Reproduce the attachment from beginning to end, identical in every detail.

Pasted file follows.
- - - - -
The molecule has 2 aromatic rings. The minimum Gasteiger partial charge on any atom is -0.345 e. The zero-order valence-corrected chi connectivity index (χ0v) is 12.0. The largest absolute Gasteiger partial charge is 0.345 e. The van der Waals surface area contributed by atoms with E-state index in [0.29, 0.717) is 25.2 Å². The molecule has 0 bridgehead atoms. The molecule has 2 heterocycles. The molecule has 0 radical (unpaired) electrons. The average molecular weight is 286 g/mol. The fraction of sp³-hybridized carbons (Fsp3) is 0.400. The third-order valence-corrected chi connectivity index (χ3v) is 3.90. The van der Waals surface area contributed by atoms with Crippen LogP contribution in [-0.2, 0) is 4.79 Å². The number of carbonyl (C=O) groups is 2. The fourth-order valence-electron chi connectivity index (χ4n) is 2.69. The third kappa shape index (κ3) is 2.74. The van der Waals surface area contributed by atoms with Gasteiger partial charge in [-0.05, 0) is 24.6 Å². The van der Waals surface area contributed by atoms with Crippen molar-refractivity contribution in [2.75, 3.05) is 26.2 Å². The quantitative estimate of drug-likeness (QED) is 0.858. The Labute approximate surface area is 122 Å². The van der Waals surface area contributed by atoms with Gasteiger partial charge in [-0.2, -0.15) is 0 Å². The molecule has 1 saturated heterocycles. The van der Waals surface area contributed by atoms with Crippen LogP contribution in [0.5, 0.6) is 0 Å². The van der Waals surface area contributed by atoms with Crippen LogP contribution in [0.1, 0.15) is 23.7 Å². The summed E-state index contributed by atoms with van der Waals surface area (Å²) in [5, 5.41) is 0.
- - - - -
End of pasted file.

The molecule has 2 aromatic rings. The minimum Gasteiger partial charge on any atom is -0.345 e. The zero-order valence-corrected chi connectivity index (χ0v) is 12.0. The largest absolute Gasteiger partial charge is 0.345 e. The van der Waals surface area contributed by atoms with E-state index in [0.29, 0.717) is 25.2 Å². The molecule has 0 bridgehead atoms. The molecule has 2 heterocycles. The molecule has 0 radical (unpaired) electrons. The average molecular weight is 286 g/mol. The fraction of sp³-hybridized carbons (Fsp3) is 0.400. The third-order valence-corrected chi connectivity index (χ3v) is 3.90. The van der Waals surface area contributed by atoms with Crippen LogP contribution in [-0.2, 0) is 4.79 Å². The number of carbonyl (C=O) groups is 2. The fourth-order valence-electron chi connectivity index (χ4n) is 2.69. The third kappa shape index (κ3) is 2.74. The van der Waals surface area contributed by atoms with Gasteiger partial charge in [-0.05, 0) is 24.6 Å². The van der Waals surface area contributed by atoms with Crippen molar-refractivity contribution in [2.75, 3.05) is 26.2 Å². The quantitative estimate of drug-likeness (QED) is 0.858. The Labute approximate surface area is 122 Å². The van der Waals surface area contributed by atoms with Gasteiger partial charge in [-0.2, -0.15) is 0 Å². The molecule has 1 saturated heterocycles. The van der Waals surface area contributed by atoms with Crippen LogP contribution in [0.5, 0.6) is 0 Å². The van der Waals surface area contributed by atoms with Crippen LogP contribution in [0.1, 0.15) is 23.7 Å². The summed E-state index contributed by atoms with van der Waals surface area (Å²) in [5, 5.41) is 0.